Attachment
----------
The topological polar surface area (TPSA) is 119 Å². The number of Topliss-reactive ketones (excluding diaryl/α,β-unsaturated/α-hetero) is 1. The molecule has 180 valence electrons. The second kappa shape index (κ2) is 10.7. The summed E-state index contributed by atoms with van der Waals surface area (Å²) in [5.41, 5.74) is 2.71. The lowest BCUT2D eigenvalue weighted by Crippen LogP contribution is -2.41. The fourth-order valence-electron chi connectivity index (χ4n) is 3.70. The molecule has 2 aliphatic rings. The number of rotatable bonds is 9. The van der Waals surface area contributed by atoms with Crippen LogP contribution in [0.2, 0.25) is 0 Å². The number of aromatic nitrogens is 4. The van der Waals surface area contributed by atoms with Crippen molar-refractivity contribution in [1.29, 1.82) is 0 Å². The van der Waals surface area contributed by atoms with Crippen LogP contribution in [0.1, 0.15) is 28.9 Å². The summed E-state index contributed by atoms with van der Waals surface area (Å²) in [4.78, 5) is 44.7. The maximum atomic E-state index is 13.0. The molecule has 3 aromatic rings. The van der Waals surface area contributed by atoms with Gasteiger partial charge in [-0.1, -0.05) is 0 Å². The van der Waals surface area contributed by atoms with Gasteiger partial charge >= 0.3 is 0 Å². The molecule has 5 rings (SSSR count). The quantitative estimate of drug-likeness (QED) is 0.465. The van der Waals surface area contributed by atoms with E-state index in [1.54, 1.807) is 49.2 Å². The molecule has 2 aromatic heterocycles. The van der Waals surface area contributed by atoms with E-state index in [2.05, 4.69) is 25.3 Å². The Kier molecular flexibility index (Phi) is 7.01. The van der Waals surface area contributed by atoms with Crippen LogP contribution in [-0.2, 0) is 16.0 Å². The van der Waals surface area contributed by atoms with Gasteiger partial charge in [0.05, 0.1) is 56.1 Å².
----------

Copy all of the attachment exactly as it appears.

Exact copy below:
The topological polar surface area (TPSA) is 119 Å². The number of Topliss-reactive ketones (excluding diaryl/α,β-unsaturated/α-hetero) is 1. The molecule has 180 valence electrons. The second kappa shape index (κ2) is 10.7. The summed E-state index contributed by atoms with van der Waals surface area (Å²) in [5.41, 5.74) is 2.71. The lowest BCUT2D eigenvalue weighted by Crippen LogP contribution is -2.41. The fourth-order valence-electron chi connectivity index (χ4n) is 3.70. The molecule has 2 aliphatic rings. The number of rotatable bonds is 9. The van der Waals surface area contributed by atoms with Crippen LogP contribution in [0.2, 0.25) is 0 Å². The number of aromatic nitrogens is 4. The van der Waals surface area contributed by atoms with Crippen molar-refractivity contribution in [1.29, 1.82) is 0 Å². The van der Waals surface area contributed by atoms with Crippen LogP contribution in [0.1, 0.15) is 28.9 Å². The summed E-state index contributed by atoms with van der Waals surface area (Å²) in [4.78, 5) is 44.7. The maximum atomic E-state index is 13.0. The molecule has 3 aromatic rings. The van der Waals surface area contributed by atoms with Gasteiger partial charge in [-0.1, -0.05) is 0 Å². The van der Waals surface area contributed by atoms with Gasteiger partial charge >= 0.3 is 0 Å². The molecule has 5 rings (SSSR count). The quantitative estimate of drug-likeness (QED) is 0.465. The van der Waals surface area contributed by atoms with E-state index in [1.54, 1.807) is 49.2 Å². The molecule has 2 aromatic heterocycles. The van der Waals surface area contributed by atoms with E-state index in [2.05, 4.69) is 25.3 Å². The Kier molecular flexibility index (Phi) is 7.01. The van der Waals surface area contributed by atoms with Crippen LogP contribution in [-0.2, 0) is 16.0 Å². The van der Waals surface area contributed by atoms with Gasteiger partial charge in [0.05, 0.1) is 56.1 Å².